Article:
• offTask: time spent off task, presented as an array of items representing each time the subject’s cursor left the work space and the amount of time the subject spent off task 
  • totalOffTask: total time spent off task 

You must manually add these variables as empty embedded variables in Qualtrics’s Survey Flow. To add empty embedded variables, click on “+Add New Element” and then “Embedded Data.” Next, click on “Create New Field or Choose from Dropdown” and input the first variable name. Then, click on “Add a New Field” below the window and repeat the process for each of the remaining variables. Label the variables exactly as shown. For the script to run properly, disable study transitions (also accessed in a survey’s Look & Feel section). Then export these variables alongside other data in a Qualtrics-generated spreadsheet. 

For more information about online research, watch the APS webinar Online Research: Tools and Techniques.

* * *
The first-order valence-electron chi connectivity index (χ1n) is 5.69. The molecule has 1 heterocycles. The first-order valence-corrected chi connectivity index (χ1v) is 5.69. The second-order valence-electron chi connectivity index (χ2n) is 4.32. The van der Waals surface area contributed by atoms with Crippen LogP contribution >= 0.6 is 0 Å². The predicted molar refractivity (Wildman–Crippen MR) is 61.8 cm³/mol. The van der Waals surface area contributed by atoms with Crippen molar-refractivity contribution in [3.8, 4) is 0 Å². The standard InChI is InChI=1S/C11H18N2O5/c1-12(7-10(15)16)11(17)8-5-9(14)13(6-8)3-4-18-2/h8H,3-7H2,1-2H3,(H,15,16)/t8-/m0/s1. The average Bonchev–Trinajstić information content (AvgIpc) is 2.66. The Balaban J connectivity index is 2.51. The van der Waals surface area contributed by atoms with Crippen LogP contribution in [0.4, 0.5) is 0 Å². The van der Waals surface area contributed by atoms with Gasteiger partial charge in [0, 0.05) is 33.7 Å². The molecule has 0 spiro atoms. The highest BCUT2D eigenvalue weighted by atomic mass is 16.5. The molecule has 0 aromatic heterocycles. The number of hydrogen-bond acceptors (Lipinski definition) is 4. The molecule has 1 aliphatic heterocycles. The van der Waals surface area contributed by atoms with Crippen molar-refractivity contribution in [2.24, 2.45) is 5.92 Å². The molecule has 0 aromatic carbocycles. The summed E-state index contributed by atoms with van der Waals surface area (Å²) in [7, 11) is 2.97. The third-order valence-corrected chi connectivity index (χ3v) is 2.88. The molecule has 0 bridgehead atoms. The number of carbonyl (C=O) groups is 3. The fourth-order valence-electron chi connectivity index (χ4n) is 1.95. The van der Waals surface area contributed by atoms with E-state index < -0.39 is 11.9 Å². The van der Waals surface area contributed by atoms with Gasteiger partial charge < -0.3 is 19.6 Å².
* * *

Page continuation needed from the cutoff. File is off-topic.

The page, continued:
This tool splits the single column of arrays outputted by Qualtrics into a set of per-page variables. Each row in the spreadsheet represents a single participant’s data, and there are four columns for each page of the survey:  

  • Page_N: on- and off-task behavior at the page level, with negative numbers indicating the duration of intervals with the cursor outside the task window and positive numbers indicating the duration of intervals with the cursor inside the task window 
  • Page_N_ClickAways: number of times the subject clicked away from the page (corresponding to the count of negative values in the Page_N array) 
  • Page_N_TimeOffPage: total amount of time spent off a given page (the absolute value of the sum of the negative values in the Page_N array) 
  • Page_N_TimeOnPage: total amount of time spent on a given page (the sum of the positive values in the Page_N array)  

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References